At a certain age, you might start to wonder if you should be stepping up your screening for cancer. And then you might start to wonder: what exactly is that age? And what kinds of cancer screening should I consider?
While there are some guidelines to these questions, there has to be a lot of individualized assessment when counseling patients about screening for certain cancers. Every woman’s personal health risks may vary, says Kimberly Peairs, M.D., an assistant professor of medicine at Johns Hopkins and clinical director of internal medicine at Green Spring Station. For a woman with a clear genetic disposition to certain cancers—such as a family history of the BRCA mutations linked to certain breast and ovarian cancers—“screening may also be recommended to start earlier than would be done with an average risk patient,” Peairs says.
The benefit of cancer screening varies on the cancer type. Most cancers become more prevalent as women get older but there are some exceptions.
Younger than 40?: You’ve got a few more years for most screenings at this age, but “cervical cancer screening is important to have done in the earlier years to establish if a patient is high risk from HPV infection,” Peairs says. “That would help determine how frequently she would need to be screened thereafter.”
In Your 40s: The most common screening question that comes up for women in their 40s is when and how often to get a mammogram, Peairs notes. The recommendations for a mammogram use vary in this decade. Patients should be made aware of this and providers should help them decide what the right screening timeline is for each individual. “This decision will depend on a woman’s risk for breast cancer as well as their individual preferences,” Peairs says. Risks can include a family history of breast cancer as well as genetic factors. “A patient-centered conversation regarding the risks and benefits of screening in this age group is very important,” she adds. Cervical cancer screening, especially for women at high-risk for HPV infection, can continue in the 40s.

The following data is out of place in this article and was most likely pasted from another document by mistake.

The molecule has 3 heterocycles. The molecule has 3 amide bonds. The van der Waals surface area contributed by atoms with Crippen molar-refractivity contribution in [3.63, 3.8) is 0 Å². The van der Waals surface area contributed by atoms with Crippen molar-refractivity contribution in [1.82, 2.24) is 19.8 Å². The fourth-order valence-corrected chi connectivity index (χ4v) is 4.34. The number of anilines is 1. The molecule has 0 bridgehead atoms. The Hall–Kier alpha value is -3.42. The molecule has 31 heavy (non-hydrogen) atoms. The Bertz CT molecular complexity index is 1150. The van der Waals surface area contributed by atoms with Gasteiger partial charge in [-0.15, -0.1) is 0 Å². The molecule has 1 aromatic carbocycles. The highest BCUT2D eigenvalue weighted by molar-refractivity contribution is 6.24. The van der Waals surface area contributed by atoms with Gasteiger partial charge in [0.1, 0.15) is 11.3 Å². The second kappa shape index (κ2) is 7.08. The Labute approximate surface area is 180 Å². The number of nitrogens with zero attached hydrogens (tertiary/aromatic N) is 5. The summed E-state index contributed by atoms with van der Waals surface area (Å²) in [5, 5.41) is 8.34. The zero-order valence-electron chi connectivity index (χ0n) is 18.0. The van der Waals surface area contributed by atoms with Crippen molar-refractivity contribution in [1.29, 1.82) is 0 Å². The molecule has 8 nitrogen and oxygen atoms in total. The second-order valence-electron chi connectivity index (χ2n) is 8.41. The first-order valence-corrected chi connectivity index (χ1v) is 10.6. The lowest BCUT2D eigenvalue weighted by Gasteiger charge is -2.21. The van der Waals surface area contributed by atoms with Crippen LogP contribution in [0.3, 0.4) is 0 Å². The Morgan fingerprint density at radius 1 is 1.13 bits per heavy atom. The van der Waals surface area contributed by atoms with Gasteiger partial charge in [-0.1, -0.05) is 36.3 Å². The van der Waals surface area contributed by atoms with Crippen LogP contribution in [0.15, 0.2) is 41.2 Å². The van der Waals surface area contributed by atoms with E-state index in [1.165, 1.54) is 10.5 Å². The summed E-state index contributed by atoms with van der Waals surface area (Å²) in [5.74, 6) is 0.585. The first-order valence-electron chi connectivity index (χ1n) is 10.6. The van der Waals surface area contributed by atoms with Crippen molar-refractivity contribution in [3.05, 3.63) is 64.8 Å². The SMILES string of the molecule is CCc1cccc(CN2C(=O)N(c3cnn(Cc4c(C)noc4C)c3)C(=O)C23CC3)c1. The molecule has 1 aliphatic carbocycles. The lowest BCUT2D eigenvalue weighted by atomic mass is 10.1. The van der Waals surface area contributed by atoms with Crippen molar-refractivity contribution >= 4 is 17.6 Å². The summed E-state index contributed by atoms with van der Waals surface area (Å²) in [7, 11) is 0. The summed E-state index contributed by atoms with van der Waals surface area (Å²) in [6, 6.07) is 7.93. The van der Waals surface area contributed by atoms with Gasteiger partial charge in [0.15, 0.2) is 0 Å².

In Your 50s: Peairs recommends breast cancer screening, cervical cancer screening, and the start of colon cancer screening during this decade of life. “There are several options to discuss for colon cancer screening but presently, the gold standard is still a screening colonoscopy, with appropriate follow-up testing depending on a patient’s individual risks,” she says. Women with a long history of continued smoking may consider lung cancer screening at age 55.
In Your 60s: Breast cancer and colon cancer screening should continue, and cervical cancer screening could continue into your mid- 60s, says Peairs. Lung cancer screenings can continue in women with a risky history of smoking.
60s and Beyond?: Patients can ask their doctors about guidelines for when it might be appropriate to stop doing a colonoscopy or a mammogram, taking into account a patient’s individual risk for specific cancers. In general, Peairs says, if a patient is not likely going to be living more than five years because of age or other medical conditions, the benefits of most cancer screening is limited.
In all cases, patients should talk with their doctors about their personal risks for each type of cancer. You could be reluctant to get a mammogram or a colonoscopy, but you may change your mind after you have a thorough discussion of “the potential benefits or harms of the screening test,” Peairs says. “Ideally, the physician and the patient can identify an approach they are both comfortable with.”